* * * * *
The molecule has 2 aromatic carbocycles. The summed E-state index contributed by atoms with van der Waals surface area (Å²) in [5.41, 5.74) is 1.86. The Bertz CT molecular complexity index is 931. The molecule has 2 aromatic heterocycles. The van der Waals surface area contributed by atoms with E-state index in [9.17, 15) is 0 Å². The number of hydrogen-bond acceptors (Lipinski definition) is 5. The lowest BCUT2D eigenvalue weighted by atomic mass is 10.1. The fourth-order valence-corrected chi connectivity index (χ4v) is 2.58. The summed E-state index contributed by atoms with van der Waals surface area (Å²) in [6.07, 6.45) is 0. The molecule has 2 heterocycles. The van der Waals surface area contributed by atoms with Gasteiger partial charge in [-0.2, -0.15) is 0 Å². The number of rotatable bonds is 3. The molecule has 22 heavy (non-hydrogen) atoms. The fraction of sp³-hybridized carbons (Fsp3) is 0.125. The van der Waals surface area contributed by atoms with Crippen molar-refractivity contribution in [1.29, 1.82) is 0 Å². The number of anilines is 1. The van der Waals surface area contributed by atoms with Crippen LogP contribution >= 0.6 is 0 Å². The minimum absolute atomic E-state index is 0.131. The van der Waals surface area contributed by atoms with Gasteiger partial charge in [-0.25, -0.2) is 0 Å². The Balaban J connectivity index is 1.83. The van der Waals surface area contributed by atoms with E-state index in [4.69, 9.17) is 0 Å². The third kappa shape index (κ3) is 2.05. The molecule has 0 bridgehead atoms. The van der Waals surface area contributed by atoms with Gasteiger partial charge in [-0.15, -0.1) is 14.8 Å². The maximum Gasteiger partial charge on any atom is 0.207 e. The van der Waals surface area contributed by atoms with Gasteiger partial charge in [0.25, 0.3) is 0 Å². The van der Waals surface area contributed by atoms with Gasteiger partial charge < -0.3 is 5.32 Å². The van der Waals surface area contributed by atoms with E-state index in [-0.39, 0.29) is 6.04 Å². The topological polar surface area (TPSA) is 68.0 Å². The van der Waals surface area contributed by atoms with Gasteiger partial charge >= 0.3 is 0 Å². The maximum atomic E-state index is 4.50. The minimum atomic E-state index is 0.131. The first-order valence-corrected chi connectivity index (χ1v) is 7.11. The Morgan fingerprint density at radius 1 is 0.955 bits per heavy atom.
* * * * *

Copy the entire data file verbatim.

The molecule has 2 aromatic carbocycles. The summed E-state index contributed by atoms with van der Waals surface area (Å²) in [5.41, 5.74) is 1.86. The Bertz CT molecular complexity index is 931. The molecule has 2 aromatic heterocycles. The van der Waals surface area contributed by atoms with E-state index in [9.17, 15) is 0 Å². The number of hydrogen-bond acceptors (Lipinski definition) is 5. The lowest BCUT2D eigenvalue weighted by atomic mass is 10.1. The fourth-order valence-corrected chi connectivity index (χ4v) is 2.58. The summed E-state index contributed by atoms with van der Waals surface area (Å²) in [6.07, 6.45) is 0. The molecule has 2 heterocycles. The van der Waals surface area contributed by atoms with Gasteiger partial charge in [-0.2, -0.15) is 0 Å². The number of rotatable bonds is 3. The molecule has 22 heavy (non-hydrogen) atoms. The fraction of sp³-hybridized carbons (Fsp3) is 0.125. The van der Waals surface area contributed by atoms with Crippen molar-refractivity contribution in [1.29, 1.82) is 0 Å². The number of anilines is 1. The van der Waals surface area contributed by atoms with Crippen LogP contribution >= 0.6 is 0 Å². The minimum absolute atomic E-state index is 0.131. The van der Waals surface area contributed by atoms with Gasteiger partial charge in [-0.25, -0.2) is 0 Å². The Balaban J connectivity index is 1.83. The van der Waals surface area contributed by atoms with E-state index in [4.69, 9.17) is 0 Å². The third kappa shape index (κ3) is 2.05. The molecule has 0 bridgehead atoms. The van der Waals surface area contributed by atoms with Gasteiger partial charge in [-0.15, -0.1) is 14.8 Å². The maximum Gasteiger partial charge on any atom is 0.207 e. The van der Waals surface area contributed by atoms with Gasteiger partial charge in [0.25, 0.3) is 0 Å². The van der Waals surface area contributed by atoms with Gasteiger partial charge < -0.3 is 5.32 Å². The van der Waals surface area contributed by atoms with E-state index in [-0.39, 0.29) is 6.04 Å². The topological polar surface area (TPSA) is 68.0 Å². The van der Waals surface area contributed by atoms with Gasteiger partial charge >= 0.3 is 0 Å². The maximum atomic E-state index is 4.50. The minimum atomic E-state index is 0.131. The first-order valence-corrected chi connectivity index (χ1v) is 7.11. The Morgan fingerprint density at radius 1 is 0.955 bits per heavy atom.